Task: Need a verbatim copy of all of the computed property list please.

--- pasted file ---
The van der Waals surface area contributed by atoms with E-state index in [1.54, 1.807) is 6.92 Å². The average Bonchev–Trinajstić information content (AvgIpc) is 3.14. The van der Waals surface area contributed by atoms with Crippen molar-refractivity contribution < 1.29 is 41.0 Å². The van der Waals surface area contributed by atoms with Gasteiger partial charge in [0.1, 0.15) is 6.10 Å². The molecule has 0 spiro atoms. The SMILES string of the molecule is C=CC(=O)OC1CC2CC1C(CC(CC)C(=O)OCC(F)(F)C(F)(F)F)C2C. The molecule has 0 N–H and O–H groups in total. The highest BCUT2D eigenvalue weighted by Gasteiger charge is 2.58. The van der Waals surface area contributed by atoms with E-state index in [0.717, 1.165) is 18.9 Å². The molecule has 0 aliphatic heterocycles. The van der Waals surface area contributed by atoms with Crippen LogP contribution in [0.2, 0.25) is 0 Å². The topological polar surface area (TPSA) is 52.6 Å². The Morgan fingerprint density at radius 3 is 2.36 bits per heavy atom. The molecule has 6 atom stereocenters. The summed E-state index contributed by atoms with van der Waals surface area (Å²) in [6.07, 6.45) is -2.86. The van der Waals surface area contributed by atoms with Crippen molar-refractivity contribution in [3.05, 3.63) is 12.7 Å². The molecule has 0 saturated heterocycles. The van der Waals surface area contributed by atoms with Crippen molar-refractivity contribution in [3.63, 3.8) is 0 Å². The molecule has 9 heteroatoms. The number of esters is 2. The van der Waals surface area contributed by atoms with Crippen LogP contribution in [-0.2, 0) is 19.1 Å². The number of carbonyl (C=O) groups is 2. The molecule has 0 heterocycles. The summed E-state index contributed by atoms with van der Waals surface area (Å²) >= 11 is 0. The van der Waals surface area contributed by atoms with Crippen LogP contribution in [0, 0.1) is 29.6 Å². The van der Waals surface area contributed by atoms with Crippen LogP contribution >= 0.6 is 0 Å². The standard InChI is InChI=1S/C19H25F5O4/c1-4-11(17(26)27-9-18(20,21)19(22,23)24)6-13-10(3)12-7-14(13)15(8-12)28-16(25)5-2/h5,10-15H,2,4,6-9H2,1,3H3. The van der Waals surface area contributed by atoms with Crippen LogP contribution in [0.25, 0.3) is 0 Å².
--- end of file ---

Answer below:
The van der Waals surface area contributed by atoms with E-state index in [1.54, 1.807) is 6.92 Å². The average Bonchev–Trinajstić information content (AvgIpc) is 3.14. The van der Waals surface area contributed by atoms with Crippen molar-refractivity contribution < 1.29 is 41.0 Å². The van der Waals surface area contributed by atoms with Gasteiger partial charge in [0.1, 0.15) is 6.10 Å². The molecule has 0 spiro atoms. The SMILES string of the molecule is C=CC(=O)OC1CC2CC1C(CC(CC)C(=O)OCC(F)(F)C(F)(F)F)C2C. The molecule has 0 N–H and O–H groups in total. The highest BCUT2D eigenvalue weighted by Gasteiger charge is 2.58. The van der Waals surface area contributed by atoms with E-state index in [0.717, 1.165) is 18.9 Å². The molecule has 0 aliphatic heterocycles. The van der Waals surface area contributed by atoms with Crippen LogP contribution in [0.2, 0.25) is 0 Å². The topological polar surface area (TPSA) is 52.6 Å². The Morgan fingerprint density at radius 3 is 2.36 bits per heavy atom. The molecule has 6 atom stereocenters. The summed E-state index contributed by atoms with van der Waals surface area (Å²) in [6.07, 6.45) is -2.86. The van der Waals surface area contributed by atoms with Crippen molar-refractivity contribution in [3.05, 3.63) is 12.7 Å². The molecule has 0 saturated heterocycles. The van der Waals surface area contributed by atoms with Crippen molar-refractivity contribution in [3.63, 3.8) is 0 Å². The molecule has 9 heteroatoms. The number of esters is 2. The van der Waals surface area contributed by atoms with Crippen LogP contribution in [-0.2, 0) is 19.1 Å². The number of carbonyl (C=O) groups is 2. The molecule has 0 heterocycles. The summed E-state index contributed by atoms with van der Waals surface area (Å²) >= 11 is 0. The van der Waals surface area contributed by atoms with Crippen LogP contribution in [0, 0.1) is 29.6 Å². The van der Waals surface area contributed by atoms with Crippen LogP contribution >= 0.6 is 0 Å². The standard InChI is InChI=1S/C19H25F5O4/c1-4-11(17(26)27-9-18(20,21)19(22,23)24)6-13-10(3)12-7-14(13)15(8-12)28-16(25)5-2/h5,10-15H,2,4,6-9H2,1,3H3. The van der Waals surface area contributed by atoms with Crippen LogP contribution in [0.25, 0.3) is 0 Å².